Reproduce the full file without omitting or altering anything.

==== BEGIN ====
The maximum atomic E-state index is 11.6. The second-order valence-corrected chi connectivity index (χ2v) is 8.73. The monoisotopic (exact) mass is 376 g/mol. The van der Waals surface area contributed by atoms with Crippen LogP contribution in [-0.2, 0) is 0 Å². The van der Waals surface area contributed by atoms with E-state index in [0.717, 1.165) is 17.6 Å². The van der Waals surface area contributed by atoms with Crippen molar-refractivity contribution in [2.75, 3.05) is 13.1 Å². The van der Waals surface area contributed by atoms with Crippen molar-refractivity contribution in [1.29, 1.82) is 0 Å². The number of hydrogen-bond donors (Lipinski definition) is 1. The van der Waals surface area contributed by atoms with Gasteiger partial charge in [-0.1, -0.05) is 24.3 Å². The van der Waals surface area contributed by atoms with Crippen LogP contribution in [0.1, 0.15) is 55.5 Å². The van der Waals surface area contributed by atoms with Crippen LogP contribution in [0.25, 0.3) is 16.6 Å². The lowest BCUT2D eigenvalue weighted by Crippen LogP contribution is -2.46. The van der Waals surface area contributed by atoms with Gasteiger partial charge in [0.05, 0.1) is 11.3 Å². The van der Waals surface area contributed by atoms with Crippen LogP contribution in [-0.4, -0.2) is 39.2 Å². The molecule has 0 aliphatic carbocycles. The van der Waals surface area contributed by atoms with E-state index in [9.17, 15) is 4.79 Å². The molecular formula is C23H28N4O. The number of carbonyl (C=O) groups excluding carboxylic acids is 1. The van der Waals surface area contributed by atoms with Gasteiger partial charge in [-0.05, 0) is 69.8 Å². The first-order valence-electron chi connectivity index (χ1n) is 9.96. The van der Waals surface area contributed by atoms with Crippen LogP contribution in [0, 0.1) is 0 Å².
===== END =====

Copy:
The maximum atomic E-state index is 11.6. The second-order valence-corrected chi connectivity index (χ2v) is 8.73. The monoisotopic (exact) mass is 376 g/mol. The van der Waals surface area contributed by atoms with Crippen LogP contribution in [-0.2, 0) is 0 Å². The van der Waals surface area contributed by atoms with E-state index in [0.717, 1.165) is 17.6 Å². The van der Waals surface area contributed by atoms with Crippen molar-refractivity contribution in [2.75, 3.05) is 13.1 Å². The van der Waals surface area contributed by atoms with Crippen molar-refractivity contribution in [1.29, 1.82) is 0 Å². The number of hydrogen-bond donors (Lipinski definition) is 1. The van der Waals surface area contributed by atoms with Gasteiger partial charge in [-0.1, -0.05) is 24.3 Å². The van der Waals surface area contributed by atoms with Crippen LogP contribution in [0.1, 0.15) is 55.5 Å². The van der Waals surface area contributed by atoms with Crippen LogP contribution in [0.25, 0.3) is 16.6 Å². The lowest BCUT2D eigenvalue weighted by Crippen LogP contribution is -2.46. The van der Waals surface area contributed by atoms with Gasteiger partial charge in [0.05, 0.1) is 11.3 Å². The van der Waals surface area contributed by atoms with Crippen LogP contribution in [-0.4, -0.2) is 39.2 Å². The molecule has 0 aliphatic carbocycles. The van der Waals surface area contributed by atoms with E-state index in [9.17, 15) is 4.79 Å². The molecular formula is C23H28N4O. The number of carbonyl (C=O) groups excluding carboxylic acids is 1. The van der Waals surface area contributed by atoms with Gasteiger partial charge in [-0.05, 0) is 69.8 Å². The first-order valence-electron chi connectivity index (χ1n) is 9.96. The van der Waals surface area contributed by atoms with Crippen LogP contribution in [0, 0.1) is 0 Å².